Up until the late 1830s, the British government was not much interested in taking sovereignty over New Zealand, regarding the archipelago as belonging in the too-hard basket, not least because of the hostile and aggressive reputation its Maori inhabitants had earned abroad.  As a sop the hapless James Busby was appointed British Resident at the Bay of Islands in 1833, but the British government provided him with no means to exercise any authority.  Busby was reduced to cajoling people living around his locality to comply voluntarily with British law, but did manage to contrive the Declaration of the Independence of New Zealand in October 1835.  It was Hobson who came up with the plan that made the British government change its mind about the viability of colonisation of New Zealand, although the feckless Busby provided the pretext.

In early 1837 Busby alerted the New South Wales Governor Richard Bourke of brewing Maori intertribal warfare that could threaten British subjects.  Hobson happened to be in Australia at the time as the captain of HMS Rattlesnake, having been sent there in 1836 to perform naval duties for the colonial government (his services as a marine surveyor being commemorated by the name of Hobsons Bay in Port Philip, Victoria).  At Bourke’s orders, Hobson was despatched on the Rattlesnake to investigate Busby’s report.  Hobson arrived in the Bay of Islands on May 26 1837 and, finding no trouble,  thereafter travelled to other parts of New Zealand, interviewing those he met along the way before returning to the Bay of Islands on 30 June, 1837. 

Hobson was inspired by what he had discovered.  He subsequently wrote an expert report proposing to the British government that it should annex New Zealand, implement a British Crown treaty with Maori tribes to secure land holdings, and establish thereon a New Zealand-based entity akin to the British East India Company.  Like the similarly chartered Hudson’s Bay Company of Canada, the British East India Company had started out as a private joint-stockholding capitalist venture managing monopolistic trading entrepots or “factories” that dealt commercially with natives and settlers.  Such an initial business foothold had proven adaptable to base and project British colonial power.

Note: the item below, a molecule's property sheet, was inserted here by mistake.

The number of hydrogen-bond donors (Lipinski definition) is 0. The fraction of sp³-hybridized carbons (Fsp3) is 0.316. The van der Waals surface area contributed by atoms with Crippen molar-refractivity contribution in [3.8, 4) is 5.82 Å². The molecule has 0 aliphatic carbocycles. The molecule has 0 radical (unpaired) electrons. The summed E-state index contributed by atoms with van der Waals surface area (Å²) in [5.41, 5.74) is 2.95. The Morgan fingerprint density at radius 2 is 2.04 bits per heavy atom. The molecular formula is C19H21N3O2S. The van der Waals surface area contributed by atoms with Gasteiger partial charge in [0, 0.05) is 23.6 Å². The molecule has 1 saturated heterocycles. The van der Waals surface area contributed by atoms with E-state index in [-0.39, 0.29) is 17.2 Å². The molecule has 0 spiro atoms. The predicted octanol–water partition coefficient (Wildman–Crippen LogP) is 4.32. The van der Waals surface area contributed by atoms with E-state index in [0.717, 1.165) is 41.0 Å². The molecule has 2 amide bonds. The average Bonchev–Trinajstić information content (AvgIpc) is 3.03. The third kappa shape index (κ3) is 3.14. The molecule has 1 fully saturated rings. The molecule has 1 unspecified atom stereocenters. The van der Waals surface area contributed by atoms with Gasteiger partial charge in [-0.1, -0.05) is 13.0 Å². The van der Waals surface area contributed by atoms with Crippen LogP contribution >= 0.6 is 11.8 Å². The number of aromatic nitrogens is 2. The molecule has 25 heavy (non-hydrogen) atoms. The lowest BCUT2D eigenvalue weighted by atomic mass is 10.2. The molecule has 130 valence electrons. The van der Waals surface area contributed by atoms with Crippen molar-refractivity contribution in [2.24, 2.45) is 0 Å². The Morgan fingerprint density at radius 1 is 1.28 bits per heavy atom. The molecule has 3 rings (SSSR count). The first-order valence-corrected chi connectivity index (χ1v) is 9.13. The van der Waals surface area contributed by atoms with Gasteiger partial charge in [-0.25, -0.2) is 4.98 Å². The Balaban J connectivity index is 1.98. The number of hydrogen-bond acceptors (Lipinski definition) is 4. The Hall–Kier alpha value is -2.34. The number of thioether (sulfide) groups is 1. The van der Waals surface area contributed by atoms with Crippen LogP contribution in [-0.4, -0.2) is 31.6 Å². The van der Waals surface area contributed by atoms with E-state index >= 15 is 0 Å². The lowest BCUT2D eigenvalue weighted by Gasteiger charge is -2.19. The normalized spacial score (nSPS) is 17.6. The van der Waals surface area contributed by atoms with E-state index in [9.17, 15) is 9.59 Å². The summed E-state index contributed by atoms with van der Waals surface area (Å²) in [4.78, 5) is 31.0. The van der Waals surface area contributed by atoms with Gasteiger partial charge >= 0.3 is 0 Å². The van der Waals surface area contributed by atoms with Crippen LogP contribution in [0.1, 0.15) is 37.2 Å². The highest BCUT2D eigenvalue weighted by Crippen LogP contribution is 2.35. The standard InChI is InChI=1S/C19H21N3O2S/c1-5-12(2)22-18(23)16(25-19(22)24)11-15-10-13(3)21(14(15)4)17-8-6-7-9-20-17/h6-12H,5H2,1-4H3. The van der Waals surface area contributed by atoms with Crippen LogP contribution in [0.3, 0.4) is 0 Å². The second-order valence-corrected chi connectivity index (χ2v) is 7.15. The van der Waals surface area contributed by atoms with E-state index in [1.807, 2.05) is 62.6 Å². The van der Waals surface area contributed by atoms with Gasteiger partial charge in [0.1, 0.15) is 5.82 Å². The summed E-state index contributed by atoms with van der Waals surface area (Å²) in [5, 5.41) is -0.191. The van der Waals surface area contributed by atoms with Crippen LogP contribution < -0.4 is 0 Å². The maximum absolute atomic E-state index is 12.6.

Hobson had hit upon a colonisation solution for New Zealand that the British government could recognise as having worked lucratively elsewhere with minimal risk and commitment upon its own part.  Moreover, he was Johnny-on-the-spot when a candidate was sought to lead the project.  Hobson was duly appointed British Consul to New Zealand and Lieutenant Governor of New South Wales over July/August 1839.   Correspondingly, in 1839 the successor Governor of New South Wales, George Gipps, was issued letters patent appointing him as Governor of New Zealand, making Hobson his subordinate.  The rest, as they say, is history.

Hobson’s personal connections to New Zealand

In the 1820s Hobson was assigned to active naval service combating piracy in the West Indies, where he caught yellow fever three times and was left with a propensity to suffer recurrent headaches.  When visiting Nassau in the Bahamas he met Eliza Elliott (born 1811), daughter of a Scots West Indian merchant, and they married in December 1827.   Hobson left with Eliza and her mother for England in mid 1828 when his active naval command in the West Indies ended.  He and his wife had a successful and happy marriage that produced four daughters and one son.  

Hobson’s family came over from Port Jackson to join him at the Bay of Islands on 16 April 1840.  At the time Hobson was at Waimate North recovering from his first stroke, which he had suffered at Waitemata Harbour on 1 March 1840 and had initially impaired his speech and right side movement. He was to remain in generally poor health until his death from a second stroke two and a half years later.  The family moved with Hobson to reside at the new official capital at Auckland on 14 March 1841.  After Hobson died in September 1842, his widow Eliza stayed on for another nine months until June 1843 before leaving Auckland to return with the children back to England, where she lived in Stoke, Devonshire, until her own death in 1876 at age 65.  Before she left New Zealand, a remembrance album of her time in the colony, with texts in English and Maori, was presented to her by appreciative friends.  Copies are still available published as Mrs Hobson’s Album.

Hobson lies buried in the Anglican section of Auckland’s Symonds Street Cemetery, where his grave can still be found in good order today.  The Maori population of Auckland gave Hobson much respect at his funeral.  The tradition of ceremonially marking his death anniversary continued at least until the mid 1960s, as is evidenced in Auckland City Council’s guide brochure “Symonds Street Cemetery – Hobson’s Walk”, wherein it shows a photograph entitled, “Ngati Whatua elder Te Hikoi Paora delivering a speech in 1965 at the annual commemoration of Hobson’s death.”  The tradition has been discontinued, but at least some aspects of it should be revived, even if informally, to give Hobson his due as founding father of Auckland and New Zealand.